Then came the insertion, at a precise location in my lower back, of the needle and cannula for the delivery of the rest of the injections.

“Just a scratch now,” said the doctor.

In response, I laid very still but made more ugly noises.

“How is that?” he asked me.

Showing significant restraint, I responded with “I’m not sure what scratches you, but it’s very different than anything that usually scratches me.”

He didn’t say anything, but the nurse and radiologist laughed at that, which I found rather satisfying: I may be lying prone and vulnerable while a very clever person with a tendency toward understatement sticks sharp, pointy things into my spine, but I’m still hilarious.

The radiologist scanned my back again to make sure the needle and cannula were in the right place, and the doctor proceeded to administer the prescribed anaesthetic and steroids.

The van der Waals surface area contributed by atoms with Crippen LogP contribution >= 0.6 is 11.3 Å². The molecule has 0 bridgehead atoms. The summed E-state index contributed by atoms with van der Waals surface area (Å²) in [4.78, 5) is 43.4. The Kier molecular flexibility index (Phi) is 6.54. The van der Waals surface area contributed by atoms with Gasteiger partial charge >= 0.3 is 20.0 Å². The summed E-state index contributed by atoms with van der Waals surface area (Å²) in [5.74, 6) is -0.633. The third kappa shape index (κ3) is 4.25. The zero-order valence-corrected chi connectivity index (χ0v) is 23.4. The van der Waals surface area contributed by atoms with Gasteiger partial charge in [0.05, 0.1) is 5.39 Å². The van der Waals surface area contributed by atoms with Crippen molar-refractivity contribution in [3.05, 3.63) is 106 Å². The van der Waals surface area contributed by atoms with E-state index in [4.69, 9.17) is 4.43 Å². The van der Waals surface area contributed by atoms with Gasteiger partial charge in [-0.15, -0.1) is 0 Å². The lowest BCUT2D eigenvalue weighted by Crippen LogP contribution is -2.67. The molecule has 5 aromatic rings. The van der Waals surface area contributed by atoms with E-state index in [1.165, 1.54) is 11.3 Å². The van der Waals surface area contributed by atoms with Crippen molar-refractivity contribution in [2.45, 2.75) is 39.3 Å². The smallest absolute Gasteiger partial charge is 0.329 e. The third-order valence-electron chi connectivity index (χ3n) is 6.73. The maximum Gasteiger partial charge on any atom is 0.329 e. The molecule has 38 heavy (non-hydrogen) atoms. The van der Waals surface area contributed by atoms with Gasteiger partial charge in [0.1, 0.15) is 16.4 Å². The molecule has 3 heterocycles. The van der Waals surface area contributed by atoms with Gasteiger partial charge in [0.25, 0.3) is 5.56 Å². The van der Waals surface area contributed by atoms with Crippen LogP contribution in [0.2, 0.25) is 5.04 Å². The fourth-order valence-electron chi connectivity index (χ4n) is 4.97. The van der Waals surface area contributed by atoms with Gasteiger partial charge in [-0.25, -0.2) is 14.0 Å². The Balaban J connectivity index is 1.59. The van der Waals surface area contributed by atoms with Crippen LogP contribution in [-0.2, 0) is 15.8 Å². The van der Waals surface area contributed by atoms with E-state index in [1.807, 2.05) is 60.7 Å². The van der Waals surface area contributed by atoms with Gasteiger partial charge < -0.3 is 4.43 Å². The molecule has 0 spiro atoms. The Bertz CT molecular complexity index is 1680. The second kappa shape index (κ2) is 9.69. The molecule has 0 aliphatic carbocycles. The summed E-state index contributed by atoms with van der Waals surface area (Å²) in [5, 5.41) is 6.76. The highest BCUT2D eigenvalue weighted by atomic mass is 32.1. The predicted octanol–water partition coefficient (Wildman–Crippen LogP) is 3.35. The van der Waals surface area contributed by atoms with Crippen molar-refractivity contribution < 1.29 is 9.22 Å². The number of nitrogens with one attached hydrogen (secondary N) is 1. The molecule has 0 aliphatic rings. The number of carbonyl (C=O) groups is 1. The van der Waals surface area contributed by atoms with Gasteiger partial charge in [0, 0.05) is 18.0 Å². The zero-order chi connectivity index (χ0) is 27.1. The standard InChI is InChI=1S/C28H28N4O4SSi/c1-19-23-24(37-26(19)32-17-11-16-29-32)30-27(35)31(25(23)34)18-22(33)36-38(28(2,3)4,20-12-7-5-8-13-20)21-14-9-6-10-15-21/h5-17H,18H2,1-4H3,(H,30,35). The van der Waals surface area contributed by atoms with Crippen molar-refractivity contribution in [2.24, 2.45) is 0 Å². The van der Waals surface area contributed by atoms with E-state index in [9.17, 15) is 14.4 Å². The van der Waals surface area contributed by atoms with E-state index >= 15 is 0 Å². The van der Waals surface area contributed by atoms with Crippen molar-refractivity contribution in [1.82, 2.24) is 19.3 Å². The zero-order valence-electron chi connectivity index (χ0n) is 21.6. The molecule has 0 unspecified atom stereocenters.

In the course of the procedure, counting anaesthetics and steroids, the doctor made multiple injections .
It wasn’t unbearable but it definitely wasn’t painless. I wouldn’t have wanted it to happen without the local anaesthetics, but I could still feel the injections.

After the procedure, I had to lie down with my upper body elevated for about 90 minutes before being declared able to go home.

The advice given to me before being allowed to leave was as follows:

  • Do not lie flat for 12 hours as nobody wants the anaesthetic heading north instead of south, which could cause significant complications.
  • When the local anaesthetics wear off, I would probably not feel both my original pain and some pain around the injection site. .
  • The injection usually takes 2-3 days to start taking effect. Full effect is generally reached after 10 days to 2weeks.